Learn to Play Guitar in Almost Any Genre with These Essential Licks
This quick guitar “Licktionary” reference guide will help familiarize you with a wealth of different musical styles.
When you don’t know the spelling or meaning of a word, where do you turn? To the dictionary, of course.
But what if you’re looking for fresh inspiration or want to try soloing in a different style? Where do you turn then?
To the Lick-tionary!
Whether you’re interested in new styles of music or just want to add to your bag of licks, this quick Guitar “Licktionary” reference guide will help familiarize you with a wealth of different musical styles.
In it, you’ll find some classic examples inspired by the great guitarists in each genre. In addition, the concepts behind each lick are explained in detail, so that you can understand them for yourself and get more than just a lick - you’ll get enough knowledge to create something fresh that’s all your own.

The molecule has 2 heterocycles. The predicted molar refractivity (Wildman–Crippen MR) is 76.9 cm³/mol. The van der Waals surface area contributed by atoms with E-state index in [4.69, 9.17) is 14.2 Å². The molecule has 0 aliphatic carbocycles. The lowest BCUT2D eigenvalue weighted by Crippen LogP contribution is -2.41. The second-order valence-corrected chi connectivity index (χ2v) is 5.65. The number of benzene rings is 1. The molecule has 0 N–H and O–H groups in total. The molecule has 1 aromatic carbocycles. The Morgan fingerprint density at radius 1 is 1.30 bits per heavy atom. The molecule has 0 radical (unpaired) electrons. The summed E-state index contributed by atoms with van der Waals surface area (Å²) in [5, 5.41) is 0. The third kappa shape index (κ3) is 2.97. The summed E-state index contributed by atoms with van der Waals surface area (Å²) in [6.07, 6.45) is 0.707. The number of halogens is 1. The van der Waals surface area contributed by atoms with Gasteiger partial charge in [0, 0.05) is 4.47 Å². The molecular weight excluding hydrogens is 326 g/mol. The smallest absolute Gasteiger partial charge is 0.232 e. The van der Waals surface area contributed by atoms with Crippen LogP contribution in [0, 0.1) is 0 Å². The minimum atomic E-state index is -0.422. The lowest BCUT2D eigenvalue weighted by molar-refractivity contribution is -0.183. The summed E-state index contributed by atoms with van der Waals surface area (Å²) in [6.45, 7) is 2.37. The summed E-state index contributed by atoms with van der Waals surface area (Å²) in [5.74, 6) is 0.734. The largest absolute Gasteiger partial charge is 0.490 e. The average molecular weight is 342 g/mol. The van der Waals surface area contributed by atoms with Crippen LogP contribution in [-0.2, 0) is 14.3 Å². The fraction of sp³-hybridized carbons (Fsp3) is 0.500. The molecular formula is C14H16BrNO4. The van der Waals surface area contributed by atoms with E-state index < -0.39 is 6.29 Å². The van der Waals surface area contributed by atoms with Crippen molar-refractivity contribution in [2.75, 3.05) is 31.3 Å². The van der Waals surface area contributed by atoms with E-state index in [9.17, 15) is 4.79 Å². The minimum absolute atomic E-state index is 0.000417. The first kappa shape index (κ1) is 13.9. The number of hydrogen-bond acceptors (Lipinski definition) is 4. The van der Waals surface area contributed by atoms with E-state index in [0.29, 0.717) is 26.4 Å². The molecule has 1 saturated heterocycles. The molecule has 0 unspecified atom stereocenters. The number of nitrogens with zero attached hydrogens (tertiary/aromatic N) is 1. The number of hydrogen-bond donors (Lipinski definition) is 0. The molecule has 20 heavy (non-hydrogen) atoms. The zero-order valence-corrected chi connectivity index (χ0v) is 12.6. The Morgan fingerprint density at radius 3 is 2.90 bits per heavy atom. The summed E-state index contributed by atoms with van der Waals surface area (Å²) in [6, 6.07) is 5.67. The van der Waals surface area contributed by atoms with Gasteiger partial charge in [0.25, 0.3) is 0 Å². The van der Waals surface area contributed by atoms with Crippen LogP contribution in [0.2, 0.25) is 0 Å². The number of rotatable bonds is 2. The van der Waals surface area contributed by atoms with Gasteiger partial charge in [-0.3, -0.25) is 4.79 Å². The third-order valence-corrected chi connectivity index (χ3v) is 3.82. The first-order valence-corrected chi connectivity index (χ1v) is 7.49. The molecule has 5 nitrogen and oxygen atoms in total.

As you work your way through the examples, remember that the tone and tempo markings provided are merely suggestions, and that most of the licks can be crossed over to different styles as well as transposed to different keys, mixed and matched, and further embellished.
Here’s an angry-sounding lick that typifies the alternative scene of the early Nineties (e.g. Soundgarden, Pearl Jam, Nirvana). Based on the E blues scale (E G A Bb B D), this phrase mixes bluesy double-stops with an unusual triple-stop bend. Play this lick over altered dominant 7th or power chords.
Derived from the A blues scale (A C D Eb E G), this Stevie Ray Vaughan–influenced lick works as well over dominant 7th chords as it does over minor chords. Pick aggressively, and don’t forget to give the final high C note a slight “nudge.”